Researchers at the University of Reading
are setting up a clinical database of healthy older people willing to take part in a wide range of important research projects which could help shape the future of healthcare for senior citizens.
Ageing research at the University has recently been given a significant boost by a series of appointments. Professor Margot Gosney and Dr David Oliver both came to Reading as part of a joint appointment with the Royal Berkshire and Battle Hospital NHS, while Professor Christina Victor joined the University as Professor of Social Gerontology and Health Services Research. Together they are setting up the database of healthy older volunteers.
Such databases have previously been used by these researchers in projects that have contributed greatly to our increasing understanding of the effects of ageing.
"In previous projects, healthy older volunteers have been of vital importance in our research," says Professor Margot Gosney. "We have been able to study the role of exercise in improving muscle function, particularly the heart. We have also looked at the role of antioxidants in improving immunity in older people.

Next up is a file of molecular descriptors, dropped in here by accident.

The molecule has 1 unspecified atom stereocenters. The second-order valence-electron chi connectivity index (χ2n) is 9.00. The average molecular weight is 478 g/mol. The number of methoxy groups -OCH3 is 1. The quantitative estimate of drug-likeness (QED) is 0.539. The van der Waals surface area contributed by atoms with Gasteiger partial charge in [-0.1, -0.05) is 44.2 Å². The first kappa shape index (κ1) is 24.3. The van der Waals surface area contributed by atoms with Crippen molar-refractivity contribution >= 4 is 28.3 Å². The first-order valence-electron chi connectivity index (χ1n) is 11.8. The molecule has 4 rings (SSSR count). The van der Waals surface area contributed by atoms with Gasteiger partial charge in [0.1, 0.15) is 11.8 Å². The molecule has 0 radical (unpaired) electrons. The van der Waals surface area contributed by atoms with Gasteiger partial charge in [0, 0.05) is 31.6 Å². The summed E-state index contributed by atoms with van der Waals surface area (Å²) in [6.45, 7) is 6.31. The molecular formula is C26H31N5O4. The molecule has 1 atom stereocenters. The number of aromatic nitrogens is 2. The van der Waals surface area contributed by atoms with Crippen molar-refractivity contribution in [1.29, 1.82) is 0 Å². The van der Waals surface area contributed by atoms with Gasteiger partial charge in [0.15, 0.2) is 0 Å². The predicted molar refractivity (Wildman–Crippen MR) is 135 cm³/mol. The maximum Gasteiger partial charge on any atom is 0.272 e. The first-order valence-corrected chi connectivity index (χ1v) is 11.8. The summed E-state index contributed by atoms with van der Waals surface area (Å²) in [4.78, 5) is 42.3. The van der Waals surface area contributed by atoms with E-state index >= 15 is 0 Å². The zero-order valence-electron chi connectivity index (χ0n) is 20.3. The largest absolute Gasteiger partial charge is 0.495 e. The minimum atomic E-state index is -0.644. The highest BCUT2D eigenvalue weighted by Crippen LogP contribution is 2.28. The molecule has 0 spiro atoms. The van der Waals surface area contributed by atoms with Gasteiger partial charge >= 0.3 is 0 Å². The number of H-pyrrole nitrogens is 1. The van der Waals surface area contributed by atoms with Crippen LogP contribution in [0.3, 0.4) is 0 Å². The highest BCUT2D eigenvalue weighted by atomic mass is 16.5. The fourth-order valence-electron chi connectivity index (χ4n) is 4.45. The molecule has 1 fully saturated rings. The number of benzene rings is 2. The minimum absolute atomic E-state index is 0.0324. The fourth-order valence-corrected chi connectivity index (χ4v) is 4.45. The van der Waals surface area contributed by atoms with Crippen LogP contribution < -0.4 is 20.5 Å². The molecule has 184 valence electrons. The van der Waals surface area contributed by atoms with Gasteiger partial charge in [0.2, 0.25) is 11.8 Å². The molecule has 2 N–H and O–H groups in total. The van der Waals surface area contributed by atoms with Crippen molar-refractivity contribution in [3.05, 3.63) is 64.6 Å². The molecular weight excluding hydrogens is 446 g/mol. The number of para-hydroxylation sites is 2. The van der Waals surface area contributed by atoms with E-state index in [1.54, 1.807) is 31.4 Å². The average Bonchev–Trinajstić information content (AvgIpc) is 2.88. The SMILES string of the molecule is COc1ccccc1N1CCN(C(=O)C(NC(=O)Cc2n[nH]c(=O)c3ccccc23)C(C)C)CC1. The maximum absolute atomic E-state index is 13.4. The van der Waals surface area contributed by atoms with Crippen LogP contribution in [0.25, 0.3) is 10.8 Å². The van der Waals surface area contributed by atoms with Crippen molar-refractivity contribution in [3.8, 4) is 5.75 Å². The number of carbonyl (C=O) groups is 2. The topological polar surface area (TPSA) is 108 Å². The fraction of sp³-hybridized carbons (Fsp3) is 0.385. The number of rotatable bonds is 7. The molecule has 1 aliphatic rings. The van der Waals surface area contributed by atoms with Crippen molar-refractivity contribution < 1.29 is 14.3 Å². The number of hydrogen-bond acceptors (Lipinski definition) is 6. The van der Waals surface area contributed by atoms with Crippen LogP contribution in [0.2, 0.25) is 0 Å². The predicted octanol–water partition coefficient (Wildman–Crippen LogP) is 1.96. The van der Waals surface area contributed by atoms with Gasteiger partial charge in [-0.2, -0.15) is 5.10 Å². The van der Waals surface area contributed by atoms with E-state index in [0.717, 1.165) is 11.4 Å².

"We are setting up a similar database in Reading and would welcome enquiries from anybody over the age of 65 years, who considers themselves healthy. All subjects on the database will be approached for each and every project that involves a controlled group of healthy older people. Each project will obviously have been closely scrutinised by the relevant Research and Ethics committees and anyone can enter any of the studies that they feel they are particularly interested in.
"It is an opportunity to get together with some other fit older people who also feel that research matters, to keep up-to-date with current clinical research in the Reading area and to be involved in research that may help shape the healthcare of older people in the future."
Anyone interested in further details or being involved in the healthy older persons database should contact Professor Margot Gosney on 01189 636 720 or email [email protected]